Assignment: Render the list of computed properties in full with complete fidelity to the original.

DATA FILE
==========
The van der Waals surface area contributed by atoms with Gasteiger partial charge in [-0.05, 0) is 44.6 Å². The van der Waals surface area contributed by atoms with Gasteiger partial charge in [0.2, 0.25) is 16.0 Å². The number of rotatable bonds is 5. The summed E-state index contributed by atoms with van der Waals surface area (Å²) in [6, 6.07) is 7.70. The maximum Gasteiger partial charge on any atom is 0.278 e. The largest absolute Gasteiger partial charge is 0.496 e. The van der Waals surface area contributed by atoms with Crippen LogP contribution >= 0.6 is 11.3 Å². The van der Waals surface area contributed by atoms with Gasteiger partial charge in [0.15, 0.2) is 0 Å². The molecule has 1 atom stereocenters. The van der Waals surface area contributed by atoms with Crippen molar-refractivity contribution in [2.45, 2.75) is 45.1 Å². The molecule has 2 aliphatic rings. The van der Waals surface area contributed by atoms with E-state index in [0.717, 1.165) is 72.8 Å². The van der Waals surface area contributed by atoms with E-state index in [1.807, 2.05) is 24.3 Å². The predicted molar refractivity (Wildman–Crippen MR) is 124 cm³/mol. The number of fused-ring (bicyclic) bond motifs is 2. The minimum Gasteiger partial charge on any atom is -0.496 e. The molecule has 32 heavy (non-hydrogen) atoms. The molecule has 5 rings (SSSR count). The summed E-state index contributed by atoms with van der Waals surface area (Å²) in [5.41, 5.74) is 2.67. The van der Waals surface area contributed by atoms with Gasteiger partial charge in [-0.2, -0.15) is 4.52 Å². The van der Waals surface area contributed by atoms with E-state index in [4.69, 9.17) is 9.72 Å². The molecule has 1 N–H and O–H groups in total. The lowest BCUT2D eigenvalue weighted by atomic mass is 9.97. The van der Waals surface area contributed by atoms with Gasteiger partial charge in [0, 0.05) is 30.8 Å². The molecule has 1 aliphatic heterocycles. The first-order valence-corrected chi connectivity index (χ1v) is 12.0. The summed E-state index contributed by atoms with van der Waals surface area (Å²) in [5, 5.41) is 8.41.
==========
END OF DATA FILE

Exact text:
The van der Waals surface area contributed by atoms with Gasteiger partial charge in [-0.05, 0) is 44.6 Å². The van der Waals surface area contributed by atoms with Gasteiger partial charge in [0.2, 0.25) is 16.0 Å². The number of rotatable bonds is 5. The summed E-state index contributed by atoms with van der Waals surface area (Å²) in [6, 6.07) is 7.70. The maximum Gasteiger partial charge on any atom is 0.278 e. The largest absolute Gasteiger partial charge is 0.496 e. The van der Waals surface area contributed by atoms with Crippen LogP contribution >= 0.6 is 11.3 Å². The van der Waals surface area contributed by atoms with Gasteiger partial charge in [0.15, 0.2) is 0 Å². The molecule has 1 atom stereocenters. The van der Waals surface area contributed by atoms with Crippen molar-refractivity contribution in [2.45, 2.75) is 45.1 Å². The molecule has 2 aliphatic rings. The van der Waals surface area contributed by atoms with E-state index in [0.717, 1.165) is 72.8 Å². The van der Waals surface area contributed by atoms with E-state index in [1.807, 2.05) is 24.3 Å². The predicted molar refractivity (Wildman–Crippen MR) is 124 cm³/mol. The number of fused-ring (bicyclic) bond motifs is 2. The minimum Gasteiger partial charge on any atom is -0.496 e. The molecule has 32 heavy (non-hydrogen) atoms. The molecule has 5 rings (SSSR count). The summed E-state index contributed by atoms with van der Waals surface area (Å²) in [5.41, 5.74) is 2.67. The van der Waals surface area contributed by atoms with Gasteiger partial charge in [-0.2, -0.15) is 4.52 Å². The van der Waals surface area contributed by atoms with E-state index in [4.69, 9.17) is 9.72 Å². The molecule has 1 N–H and O–H groups in total. The lowest BCUT2D eigenvalue weighted by atomic mass is 9.97. The van der Waals surface area contributed by atoms with Gasteiger partial charge in [0, 0.05) is 30.8 Å². The molecule has 1 aliphatic heterocycles. The first-order valence-corrected chi connectivity index (χ1v) is 12.0. The summed E-state index contributed by atoms with van der Waals surface area (Å²) in [5, 5.41) is 8.41.